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Feudi di San Gregorio Serpico 2014

External Review:

Vinography/ The ancient wines of Campania may have been the best known Italian wines in the world, heartily endorsed by the emperors of Rome. When Nero drinks a flagon of your stuff before he torches a city, you know you’ve hit the big time. The orders for Campanian wine aren’t quite rolling in from despots around the world, but if they were, they would be piling up in the mailbox of Feudi di San Gregorio. If you haven’t ever had any wines made from Greco di Tufo, Fiano de Avellino, Falanghina, or Aglianico, I would be hard pressed to recommend a better place to start exploring these and other fantastic Italian varietals than at the competent hands of Feudi di San Gregorio. One of my favorite wines from Italy. I had a chance to taste it recently at a public tasting, so I have a score but no tasting notes:

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4.0241509433962 5 0.5
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Feudi di San Gregorio:
Situated in the tiny village of Sorbo Serpico in Campania's Irpinia region, this highly acclaimed estate was established in 1986. Along with the expert guidance of consulting enologist Riccardo Cotarella, one of Italy’s most esteemed winemaking talents, Feudi di San Gregorio has emerged into the international limelight as a great success story in a region that, for many years, was ... Read more
Situated in the tiny village of Sorbo Serpico in Campania's Irpinia region, this highly acclaimed estate was established in 1986. Along with the expert guidance of consulting enologist Riccardo Cotarella, one of Italy’s most esteemed winemaking talents, Feudi di San Gregorio has emerged into the international limelight as a great success story in a region that, for many years, was locked in a virtual winemaking holding pattern. Feudi di San Gregorio has aggressively tapped into the enormous potential of Campania's unique terroir and ancient varietals by placing a thoroughly modern spin on indigenous grapes such as Fiano di Avellino, Greco di Tufo and Aglianico. Feudi di San Gregorio sources its grapes from the finest vineyards set in the rolling hills of the Irpinia region, located in close proximity to Mount Vesuvius. The volcano's legendary eruptions have laden the sandstone and marl soil with mineral-rich deposits of volcanic ash, forming a unique composition that imparts highly distinctive aromas and flavors in the grapes. Recognizing that a keen understanding of climatic conditions is indispensable to the successful cultivation of vines, Feudi di San Gregorio has invested extensively in state-of-the-art winemaking technology. Each of the estate's vineyards is equipped with a solar-powered meteorological station that gathers data continuously. By closely monitoring the environment, the estate is actively practicing eco-compatible viticulture, thereby reducing the need for artificial methods to an absolute minimum. Further embracing the benefits of technology, construction was recently completed on a modernized cellaring facility. A $20-million investment, it has the capacity to house an impressive 5,000 barrels. Read less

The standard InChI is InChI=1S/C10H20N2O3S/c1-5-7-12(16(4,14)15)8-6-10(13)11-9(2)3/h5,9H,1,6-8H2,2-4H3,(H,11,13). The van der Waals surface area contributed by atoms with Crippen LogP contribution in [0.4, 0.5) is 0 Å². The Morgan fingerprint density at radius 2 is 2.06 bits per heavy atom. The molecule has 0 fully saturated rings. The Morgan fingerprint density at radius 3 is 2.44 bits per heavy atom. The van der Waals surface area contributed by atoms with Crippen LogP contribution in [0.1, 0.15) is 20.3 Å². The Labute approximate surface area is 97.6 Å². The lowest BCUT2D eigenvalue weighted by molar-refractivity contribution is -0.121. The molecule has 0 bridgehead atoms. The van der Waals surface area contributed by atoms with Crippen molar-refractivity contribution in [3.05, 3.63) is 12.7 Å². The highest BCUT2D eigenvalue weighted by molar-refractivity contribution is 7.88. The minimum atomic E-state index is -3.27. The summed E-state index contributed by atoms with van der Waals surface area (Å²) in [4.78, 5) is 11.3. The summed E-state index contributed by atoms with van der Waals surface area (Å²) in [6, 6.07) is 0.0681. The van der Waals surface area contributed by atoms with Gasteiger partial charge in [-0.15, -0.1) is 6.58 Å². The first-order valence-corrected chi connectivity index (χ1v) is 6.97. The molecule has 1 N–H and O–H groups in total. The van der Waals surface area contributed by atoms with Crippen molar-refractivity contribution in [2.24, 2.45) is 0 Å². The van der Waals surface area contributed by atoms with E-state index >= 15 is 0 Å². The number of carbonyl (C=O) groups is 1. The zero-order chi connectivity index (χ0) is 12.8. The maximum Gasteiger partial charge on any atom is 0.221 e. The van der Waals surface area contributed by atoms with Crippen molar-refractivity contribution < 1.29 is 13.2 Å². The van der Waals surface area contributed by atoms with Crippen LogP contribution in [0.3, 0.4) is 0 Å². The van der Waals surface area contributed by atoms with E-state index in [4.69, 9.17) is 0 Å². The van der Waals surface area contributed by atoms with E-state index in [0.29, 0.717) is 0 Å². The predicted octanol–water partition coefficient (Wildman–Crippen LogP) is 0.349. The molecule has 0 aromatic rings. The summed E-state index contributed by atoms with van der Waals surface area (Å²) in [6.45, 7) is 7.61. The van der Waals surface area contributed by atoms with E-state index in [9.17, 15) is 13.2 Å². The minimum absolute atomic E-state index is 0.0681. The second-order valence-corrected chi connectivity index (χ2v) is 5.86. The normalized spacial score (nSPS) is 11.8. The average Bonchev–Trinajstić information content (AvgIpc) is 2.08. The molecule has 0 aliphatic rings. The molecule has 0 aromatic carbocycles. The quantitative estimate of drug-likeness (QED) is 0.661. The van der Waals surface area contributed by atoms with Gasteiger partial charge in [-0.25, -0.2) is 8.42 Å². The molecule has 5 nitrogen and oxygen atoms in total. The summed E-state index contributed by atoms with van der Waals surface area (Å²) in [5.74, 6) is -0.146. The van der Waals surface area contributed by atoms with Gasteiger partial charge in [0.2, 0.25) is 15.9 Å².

External Reviews for Feudi di San Gregorio Serpico

External Review
Vintage: 2008 11/14/2013

Vinography/ The ancient wines of Campania may have been the best known Italian wines in the world, heartily endorsed by the emperors of Rome. When Nero drinks a flagon of your stuff before he torches a city, you know you’ve hit the big time. The orders for Campanian wine aren’t quite rolling in from despots around the world, but if they were, they would be piling up in the mailbox of Feudi di San Gregorio. If you haven’t ever had any wines made from Greco di Tufo, Fiano de Avellino, Falanghina, or Aglianico, I would be hard pressed to recommend a better place to start exploring these and other fantastic Italian varietals than at the competent hands of Feudi di San Gregorio. One of my favorite wines from Italy. I had a chance to taste it recently at a public tasting, so I have a score but no tasting notes:


External Review
Vintage: 2008 11/14/2013

The Globalization of Wine / I defy anyone to show me a more thrilling red wine than Feudi di San Gregorio's 'Serpico,' made from Aglianico grapes grown in Campania.


External Review
Vintage: 2008 11/14/2013

Wine of the Month / A modern expression of centuries-old traditions, Feudi di San Gregorio is Campania's premier winemaking estate. The 2003 Serpico, made from 100 percent Aglianico di Taurasi, has an intriguing bouquet of cherries, toasted oak and vanilla. Soft, smooth and balanced, it lingers on the palate. Pair this wine with eggplant, veal and lamb.


External Review
Vintage: 2008 11/14/2013

/ The 2003 Serpico, made from 100 percent Aglianico di Taurasi, has an intriguing bouquet of cherries, toasted oak and vanilla. soft, smooth and balanced, it lingers on the palate.


External Review
Vintage: 2008 11/14/2013

Serpico 2003 - 91 Points, Wine Enthusiast/ A beautiful wine: sweet cherry and berry fruit nuances are woven with threads of vanilla, toast and ash. Despite the firm and penetrating mineral element, this wine is actually very plush, soft and round and it delivers long spicy notes on the finish.


External Review
Vintage: 2008 11/14/2013

The Unique Wines of Campania/ Coming from three different vineyards of old vines, Feudi's Serpico is one of its super-Aglianico wines, with substantial barrique aging. Feudi chooses to age it less than the minimum three years required for DOCG Aglianicos because it wants to emphasize its enormous concentration of fruit. A blockbuster of a wine, very rich and ripe, in the modern style.


External Review
Vintage: 2008 11/14/2013

Recommendations/ Intense, almost heady nose, with real power and brooding black fruit. Very dramatic-oodles of weight.


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